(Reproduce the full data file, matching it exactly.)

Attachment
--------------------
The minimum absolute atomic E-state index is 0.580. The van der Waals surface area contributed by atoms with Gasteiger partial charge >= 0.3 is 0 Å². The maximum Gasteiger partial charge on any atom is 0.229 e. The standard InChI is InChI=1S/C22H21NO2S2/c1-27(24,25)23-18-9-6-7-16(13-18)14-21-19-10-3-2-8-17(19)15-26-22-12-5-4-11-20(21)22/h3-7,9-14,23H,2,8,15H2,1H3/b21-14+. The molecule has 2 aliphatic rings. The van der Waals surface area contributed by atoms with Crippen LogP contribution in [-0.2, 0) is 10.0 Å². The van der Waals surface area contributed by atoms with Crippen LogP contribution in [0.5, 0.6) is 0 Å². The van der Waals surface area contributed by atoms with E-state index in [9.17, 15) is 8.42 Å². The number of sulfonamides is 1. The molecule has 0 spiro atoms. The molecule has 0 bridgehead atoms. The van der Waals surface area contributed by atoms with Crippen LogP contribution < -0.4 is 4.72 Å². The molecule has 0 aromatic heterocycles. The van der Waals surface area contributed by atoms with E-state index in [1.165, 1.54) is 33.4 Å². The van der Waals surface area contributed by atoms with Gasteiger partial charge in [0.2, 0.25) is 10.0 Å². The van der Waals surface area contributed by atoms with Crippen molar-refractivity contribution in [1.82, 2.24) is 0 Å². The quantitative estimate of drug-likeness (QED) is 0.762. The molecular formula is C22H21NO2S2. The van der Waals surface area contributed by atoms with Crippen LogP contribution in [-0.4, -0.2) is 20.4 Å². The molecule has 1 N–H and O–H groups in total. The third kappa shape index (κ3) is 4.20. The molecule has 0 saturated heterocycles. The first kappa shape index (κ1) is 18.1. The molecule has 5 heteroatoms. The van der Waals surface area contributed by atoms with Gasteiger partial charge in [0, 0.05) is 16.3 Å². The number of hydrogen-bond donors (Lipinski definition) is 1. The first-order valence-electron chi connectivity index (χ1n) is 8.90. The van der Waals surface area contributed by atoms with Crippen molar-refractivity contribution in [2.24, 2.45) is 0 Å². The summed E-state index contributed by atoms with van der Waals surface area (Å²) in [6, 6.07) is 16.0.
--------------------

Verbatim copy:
The minimum absolute atomic E-state index is 0.580. The van der Waals surface area contributed by atoms with Gasteiger partial charge >= 0.3 is 0 Å². The maximum Gasteiger partial charge on any atom is 0.229 e. The standard InChI is InChI=1S/C22H21NO2S2/c1-27(24,25)23-18-9-6-7-16(13-18)14-21-19-10-3-2-8-17(19)15-26-22-12-5-4-11-20(21)22/h3-7,9-14,23H,2,8,15H2,1H3/b21-14+. The molecule has 2 aliphatic rings. The van der Waals surface area contributed by atoms with Crippen LogP contribution in [-0.2, 0) is 10.0 Å². The van der Waals surface area contributed by atoms with Crippen LogP contribution in [0.5, 0.6) is 0 Å². The van der Waals surface area contributed by atoms with E-state index in [9.17, 15) is 8.42 Å². The number of sulfonamides is 1. The molecule has 0 spiro atoms. The molecule has 0 bridgehead atoms. The van der Waals surface area contributed by atoms with Crippen LogP contribution < -0.4 is 4.72 Å². The molecule has 0 aromatic heterocycles. The van der Waals surface area contributed by atoms with E-state index in [1.165, 1.54) is 33.4 Å². The van der Waals surface area contributed by atoms with Gasteiger partial charge in [0.2, 0.25) is 10.0 Å². The van der Waals surface area contributed by atoms with Crippen molar-refractivity contribution in [1.82, 2.24) is 0 Å². The quantitative estimate of drug-likeness (QED) is 0.762. The molecular formula is C22H21NO2S2. The van der Waals surface area contributed by atoms with Crippen LogP contribution in [-0.4, -0.2) is 20.4 Å². The molecule has 1 N–H and O–H groups in total. The third kappa shape index (κ3) is 4.20. The molecule has 0 saturated heterocycles. The first kappa shape index (κ1) is 18.1. The molecule has 5 heteroatoms. The van der Waals surface area contributed by atoms with Gasteiger partial charge in [0, 0.05) is 16.3 Å². The number of hydrogen-bond donors (Lipinski definition) is 1. The first-order valence-electron chi connectivity index (χ1n) is 8.90. The van der Waals surface area contributed by atoms with Crippen molar-refractivity contribution in [2.24, 2.45) is 0 Å². The summed E-state index contributed by atoms with van der Waals surface area (Å²) in [6, 6.07) is 16.0.